I always felt called to a sense of purpose. It felt like life had meaning, like I was here for a reason. But I was confused. What was my purpose? How would I find it? Was it outside of me, or within me?
Hearing my teacher, Soryu Forall, speak about a vow1Forall’s use of the word translates the Mahāyāna Buddhist concept praṇidhāna (Sanskrit) or the Japanese 誓願 (seigan). resolved this confusion. He describes a vow as “our most authentic and kind life… Our purpose in life isn’t just what we want to do; our purpose in life isn’t just what others want us to do. Our purpose in life is the place where what we want and what others want meet.” (Maple Seeds)
You could easily use another word for what the word vow points to. Vocation. Purpose. Gift. Duty. A promise, an oath. Your dream, your vision. A calling. A quest. Finding your life’s purpose. Discovering your life’s work. Following your bliss. Living your best life. Aristotle’s final cause. God’s plan. Destiny or fate. Each of these words or phrases has a different connotation—different resonances, different possible misunderstandings.
A vow is not externally imposed, nor is it internally generated. We do not simply obey what is asked of us by God, or the world—ignoring ourselves. We do not simply do what we want, following our own inclinations irrespective of the needs of the world.
A vow is not a static entity. It is not a fixed concept. It is dynamic. Vows are complex, emergent, iterative. We look, we actively search, for the meeting of ourselves and the world. What do I enjoy doing? What do I feel called to do? What is being asked of me?
I found guidance in the Three Pure Precepts: avoid evil, do good, purify the mind—this is the Path of the Buddhas. And I found guidance in Peace Pilgrim’s teachings about living one’s highest light:
I got busy on a very interesting project. This was to live all the good things I believed in. I did not confuse myself by trying to take them all at once, but rather if I was doing something that I knew I shouldn’t be doing I stopped doing it and I always made a quick relinquishment. That’s the easy way. Tapering off is long and hard. And if I was not doing something that I knew I should be doing, I got busy on that. It took the living quite a while to catch up with the believing, but of course it can, and now if I believe something, I live it. Otherwise it would be perfectly meaningless. As I lived according to the highest light I had, I discovered that other light was given; that I opened myself to receiving more light as I lived the light I had.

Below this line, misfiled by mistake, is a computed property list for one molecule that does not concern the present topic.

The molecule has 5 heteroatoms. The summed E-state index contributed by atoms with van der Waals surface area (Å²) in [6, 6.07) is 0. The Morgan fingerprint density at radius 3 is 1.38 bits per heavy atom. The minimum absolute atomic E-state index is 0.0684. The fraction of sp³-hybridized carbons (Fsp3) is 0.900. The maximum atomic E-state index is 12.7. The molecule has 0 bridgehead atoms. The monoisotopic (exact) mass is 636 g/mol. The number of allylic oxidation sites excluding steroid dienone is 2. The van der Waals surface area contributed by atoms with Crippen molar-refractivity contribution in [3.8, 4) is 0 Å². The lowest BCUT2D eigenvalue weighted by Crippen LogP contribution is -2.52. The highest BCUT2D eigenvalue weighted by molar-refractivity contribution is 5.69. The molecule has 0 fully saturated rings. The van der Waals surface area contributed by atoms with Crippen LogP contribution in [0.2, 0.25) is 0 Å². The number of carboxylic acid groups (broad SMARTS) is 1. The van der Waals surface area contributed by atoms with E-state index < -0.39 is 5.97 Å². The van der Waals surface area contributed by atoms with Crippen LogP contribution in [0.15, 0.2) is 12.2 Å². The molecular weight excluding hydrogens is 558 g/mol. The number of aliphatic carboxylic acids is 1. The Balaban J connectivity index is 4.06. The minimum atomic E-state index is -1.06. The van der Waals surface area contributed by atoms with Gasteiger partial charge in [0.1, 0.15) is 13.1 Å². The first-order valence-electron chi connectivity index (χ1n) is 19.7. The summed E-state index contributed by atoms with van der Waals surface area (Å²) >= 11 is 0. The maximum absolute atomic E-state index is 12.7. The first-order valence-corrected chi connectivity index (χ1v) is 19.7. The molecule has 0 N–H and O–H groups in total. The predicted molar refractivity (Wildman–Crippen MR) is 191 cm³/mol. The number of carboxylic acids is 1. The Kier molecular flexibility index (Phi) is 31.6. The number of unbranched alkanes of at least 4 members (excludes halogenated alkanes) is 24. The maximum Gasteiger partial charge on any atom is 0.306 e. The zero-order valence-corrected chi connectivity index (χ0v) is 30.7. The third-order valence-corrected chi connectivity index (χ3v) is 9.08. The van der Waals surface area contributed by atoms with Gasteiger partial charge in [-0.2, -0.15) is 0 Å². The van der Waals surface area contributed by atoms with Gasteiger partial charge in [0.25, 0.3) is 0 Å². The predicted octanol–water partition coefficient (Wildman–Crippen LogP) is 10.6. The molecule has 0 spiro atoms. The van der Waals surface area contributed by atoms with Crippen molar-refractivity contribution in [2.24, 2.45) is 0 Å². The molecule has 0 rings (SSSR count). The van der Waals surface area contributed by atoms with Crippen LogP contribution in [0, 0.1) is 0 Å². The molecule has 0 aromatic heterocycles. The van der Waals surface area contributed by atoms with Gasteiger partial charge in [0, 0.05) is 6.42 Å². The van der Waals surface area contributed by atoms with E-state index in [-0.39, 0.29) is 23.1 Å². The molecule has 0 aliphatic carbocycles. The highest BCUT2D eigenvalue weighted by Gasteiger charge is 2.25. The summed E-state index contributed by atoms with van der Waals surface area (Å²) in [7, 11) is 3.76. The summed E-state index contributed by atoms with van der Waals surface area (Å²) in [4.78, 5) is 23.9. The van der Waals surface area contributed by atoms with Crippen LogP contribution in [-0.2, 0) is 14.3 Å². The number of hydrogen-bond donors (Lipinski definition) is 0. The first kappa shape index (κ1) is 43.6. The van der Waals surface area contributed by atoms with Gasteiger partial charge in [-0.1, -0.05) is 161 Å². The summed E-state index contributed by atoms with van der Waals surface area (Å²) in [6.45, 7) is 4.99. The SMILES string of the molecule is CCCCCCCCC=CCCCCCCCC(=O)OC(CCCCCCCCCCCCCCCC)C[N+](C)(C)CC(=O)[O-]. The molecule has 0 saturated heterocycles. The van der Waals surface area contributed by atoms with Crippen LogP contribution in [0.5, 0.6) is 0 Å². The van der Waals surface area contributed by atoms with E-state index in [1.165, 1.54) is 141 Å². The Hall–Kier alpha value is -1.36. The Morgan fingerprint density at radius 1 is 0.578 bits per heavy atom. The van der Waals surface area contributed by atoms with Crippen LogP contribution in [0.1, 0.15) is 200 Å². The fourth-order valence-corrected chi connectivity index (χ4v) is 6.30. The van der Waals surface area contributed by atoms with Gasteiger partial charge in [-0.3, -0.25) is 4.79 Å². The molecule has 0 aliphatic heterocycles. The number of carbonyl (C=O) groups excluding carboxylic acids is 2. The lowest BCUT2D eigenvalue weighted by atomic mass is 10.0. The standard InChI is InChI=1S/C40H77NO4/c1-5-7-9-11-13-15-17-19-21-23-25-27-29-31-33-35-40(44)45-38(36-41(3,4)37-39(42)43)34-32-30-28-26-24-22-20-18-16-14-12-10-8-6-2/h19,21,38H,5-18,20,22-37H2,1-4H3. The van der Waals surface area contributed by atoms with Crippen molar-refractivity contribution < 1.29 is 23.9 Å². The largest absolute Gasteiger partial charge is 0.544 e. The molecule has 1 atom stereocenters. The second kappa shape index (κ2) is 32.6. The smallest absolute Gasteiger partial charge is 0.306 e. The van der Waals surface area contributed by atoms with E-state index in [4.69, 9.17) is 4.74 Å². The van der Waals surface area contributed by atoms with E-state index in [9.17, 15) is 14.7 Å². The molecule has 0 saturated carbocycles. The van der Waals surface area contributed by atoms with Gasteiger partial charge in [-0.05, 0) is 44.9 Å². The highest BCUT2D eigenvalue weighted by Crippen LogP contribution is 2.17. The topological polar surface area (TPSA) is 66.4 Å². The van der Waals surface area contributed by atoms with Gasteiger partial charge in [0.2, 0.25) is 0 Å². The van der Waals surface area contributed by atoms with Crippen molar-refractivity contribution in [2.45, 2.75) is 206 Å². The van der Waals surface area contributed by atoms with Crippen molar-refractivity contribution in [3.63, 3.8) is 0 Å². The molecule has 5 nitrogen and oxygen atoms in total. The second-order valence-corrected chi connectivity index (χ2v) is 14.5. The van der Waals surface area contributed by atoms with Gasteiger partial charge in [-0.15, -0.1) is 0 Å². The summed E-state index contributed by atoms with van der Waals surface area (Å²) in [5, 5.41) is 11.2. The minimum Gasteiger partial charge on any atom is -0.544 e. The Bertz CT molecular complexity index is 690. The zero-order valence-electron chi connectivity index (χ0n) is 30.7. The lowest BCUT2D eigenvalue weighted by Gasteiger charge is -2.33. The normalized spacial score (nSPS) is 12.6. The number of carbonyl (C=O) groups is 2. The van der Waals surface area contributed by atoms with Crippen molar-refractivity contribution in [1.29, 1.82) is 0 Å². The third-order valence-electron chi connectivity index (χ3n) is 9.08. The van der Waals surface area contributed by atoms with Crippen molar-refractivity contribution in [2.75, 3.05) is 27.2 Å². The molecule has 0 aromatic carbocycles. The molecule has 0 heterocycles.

Although I have felt called to many religious traditions and spiritual practices, I have made this basic teaching—believing I have a vow, observing the Three Pure Precepts, doing all the good things I believe in, living according to my highest light—the fundamental spiritual teaching I have based my life on.
I took this teaching to heart, and went in search.
I saw plenty of examples of the kind of things I wanted to do, the kind of life I wanted to lead, the ways I wanted to explore and play in the world. But no one had ever done it the way I yearned to. I didn’t even dare to imagine it until I woke up one day and found myself living it.
It was like seeing puzzle pieces on the floor but the colors and shapes seemed so different and I wasn’t sure it was even the same puzzle until I blinked, and there it was finished in front of me.
No one could have explained to me the beauty and poetry of the intimate connection between your own happiness and that of others, between your own joy and what is good for the world.
It can be stated or pointed to or even demonstrated – but it can’t be truly explained, no one will ask you to do it, because no one else can see it, no one has ever done what you need to do before, no one has ever given your gift before, your joy and service are unique.
I have found it helpful to frame it in terms of simultaneously maximizing joy and benefit. At every scale of my life, from moment to moment, day to day, month to month (place to place), year to year—lifetime to lifetime?—I optimize for what will be maximally enjoyable for me and beneficial for the world.
If push comes to shove, I will choose fun, interestingness, curiosity—even if I don’t fully understand why yet.
But if one repeatedly optimizes for these two variables, one can see that they are not in conflict, as might initially appear. Instead, they are mutually supportive.
Service without a felt sense of joy often leads to burnout. Fun without a larger benefit can lead to ennui and a sense of disconnected meaninglessness.
Giving your gift is not a burden—it is a tremendous joy.
This way of seeing2I borrow the term way of seeing from Rob Burbea: “a way of seeing things forms a lens, one among many, that we can pick up, use, and put down, rather than a final statement about reality” (Seeing That Frees). Ways of seeing can diminish or liberate us from suffering (along the lines of the traditional Buddhist dharmic practices), or increase a sense of meaning, purpose, connection, and beauty (as in Burbea’s Soulmaking Dharma). has become central to all of the work I do in the world. The way I see it, you and I were born into this life for a reason. We came to this Earth with a purpose. Our lives are gifts we are given, and gifts we have the opportunity to give. We have lessons to learn, and gifts to give.
Totally being yourself is the greatest possible gift you could give the world. Living your best life and serving the world are one and the same.
May all beings live their vows, give their gifts, for the highest benefit of all.
Thank you to Soryu Forall for his teaching about vows. Thank you to the Mahāyāna Buddhist tradition and Peace Pilgrim for their influence on me. Thank you to Gordon Brander for our conversations about this topic, and the nudge to write about it.
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